For more contemporary experience visitors to Fukuoka can revel in Canal City's chic boutiques, and wander through the other glitzy department stores of the Tenjin area. Nearby is also the Asian Art Museum boasting a fine collection of contemporary Asian art. To the west of Fukuoka, built on reclaimed land and dominating the surrounding skyline, is the 234-metre Fukuoka Tower, Japan's tallest seaside tower. The observation deck at 123 meters offers amazing panoramic views over Fukuoka, and the entrance ticket includes a visit to the doll museum at the tower's base.
Close to the Fukuoka Tower lies the Hilton Fukuoka Seahawk, one of the city's finest hotels also offering great views from many of its rooms, and the distinctively-shaped Fukuoka Baseball Dome. Housed in a nearby store tech fans should make a bee-line for Robosquare, packed with the latest electronic pets and gizmos for the home. For more mid-priced accommodation visitors can check out the b Hakata, a comfortable hotel just minutes from the main Hakata train station.
Hakata Ramen, famous throughout Japan
Fukuoka's food culture flourished through early trade, with the result of many unique local specialties like pork noodles and mizutaki (Japanese hotpot). The city's open air stands, known as yatai, are one of it's best known features. There are over 150 yatai across Fukuoka city, with the highest concentration in the Nakagawa District. Typical yatai dishes include delicious yakitori (kebabs) and Hakata ramen (noodles).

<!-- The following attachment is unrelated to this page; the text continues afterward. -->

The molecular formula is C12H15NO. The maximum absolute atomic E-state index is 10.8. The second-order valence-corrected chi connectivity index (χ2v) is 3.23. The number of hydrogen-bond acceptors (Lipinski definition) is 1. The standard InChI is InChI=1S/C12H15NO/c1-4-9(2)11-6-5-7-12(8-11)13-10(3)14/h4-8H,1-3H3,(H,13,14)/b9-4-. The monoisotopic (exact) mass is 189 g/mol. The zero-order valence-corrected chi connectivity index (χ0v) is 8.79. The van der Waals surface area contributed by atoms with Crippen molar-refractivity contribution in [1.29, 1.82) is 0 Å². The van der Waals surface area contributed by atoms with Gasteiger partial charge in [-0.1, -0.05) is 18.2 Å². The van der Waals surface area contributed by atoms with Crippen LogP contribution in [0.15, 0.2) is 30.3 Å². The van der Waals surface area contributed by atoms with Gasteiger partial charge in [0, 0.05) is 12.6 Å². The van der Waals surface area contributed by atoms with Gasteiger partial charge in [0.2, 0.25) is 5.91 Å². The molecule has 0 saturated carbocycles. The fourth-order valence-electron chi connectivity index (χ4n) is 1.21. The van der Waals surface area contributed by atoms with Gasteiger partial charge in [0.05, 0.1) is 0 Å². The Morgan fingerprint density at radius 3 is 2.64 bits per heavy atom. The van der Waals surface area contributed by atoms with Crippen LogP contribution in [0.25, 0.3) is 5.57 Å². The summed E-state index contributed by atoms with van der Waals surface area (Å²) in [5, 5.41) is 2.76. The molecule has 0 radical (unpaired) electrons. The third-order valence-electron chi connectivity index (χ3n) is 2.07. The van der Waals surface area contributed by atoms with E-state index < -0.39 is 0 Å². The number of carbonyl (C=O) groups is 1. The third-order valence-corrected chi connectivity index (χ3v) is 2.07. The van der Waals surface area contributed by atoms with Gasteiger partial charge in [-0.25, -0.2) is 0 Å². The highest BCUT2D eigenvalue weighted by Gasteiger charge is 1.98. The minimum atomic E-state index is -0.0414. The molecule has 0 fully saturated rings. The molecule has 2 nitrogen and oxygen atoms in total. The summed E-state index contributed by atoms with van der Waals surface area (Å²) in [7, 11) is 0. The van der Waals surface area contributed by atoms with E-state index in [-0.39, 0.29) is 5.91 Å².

A wonderful window onto the Land of the Rising Sun, Fukuoka makes the perfect introduction to Japan or weekend wind-down. A coastal gateway to the rest of Asia, this city by the sea always welcomes (friendly) foreigners with open arms.
Beppu is probably Japan's top onsen (hot spring) destination; it certainly produces the most spring water. The town has made a showcase of its volcanic activity. Packed into a small area you can see natural springs in a range of colors, and even a geyser which happily conforms to the strict punctuality demanded by the Japanese.
The best way to get to Beppu from Fukuoka is by bus or train. Buses are run by the Nishitetsu company and take 2 hours and 40 minutes from Hakata and Tenjin bus stations. Tickets cost 3,100 yen, or 2,000 yen if 4 tickets are purchased together. Trains between Fukuoka and Beppu take about 2 hours, or 90 minutes changing to the Shinkansen line at Kokura (3,500 yen).
Fukuoka Tower, a good example of Fukuoka's modern architecture
Fukuoka is a renowned centre for blowfish cuisine. Some blowfish are highly poisonous and need to be prepared by specially licensed chefs.
Fukuoka is actually made up of two cities separated by the Naka-gawa River - Fukuoka and Hakata.
Fukuoka is famous for its beautiful Hakata dolls, made from clay.
Fukuoka is only 200 kilometres from Busan and is popular with South Korean holidaymakers.
Fukuoka is said to be the oldest city in Japan because it is the nearest Japanese city to China and the Korean Peninsula.
Yatai in Fukuoka - the lantern reads "Gyoza"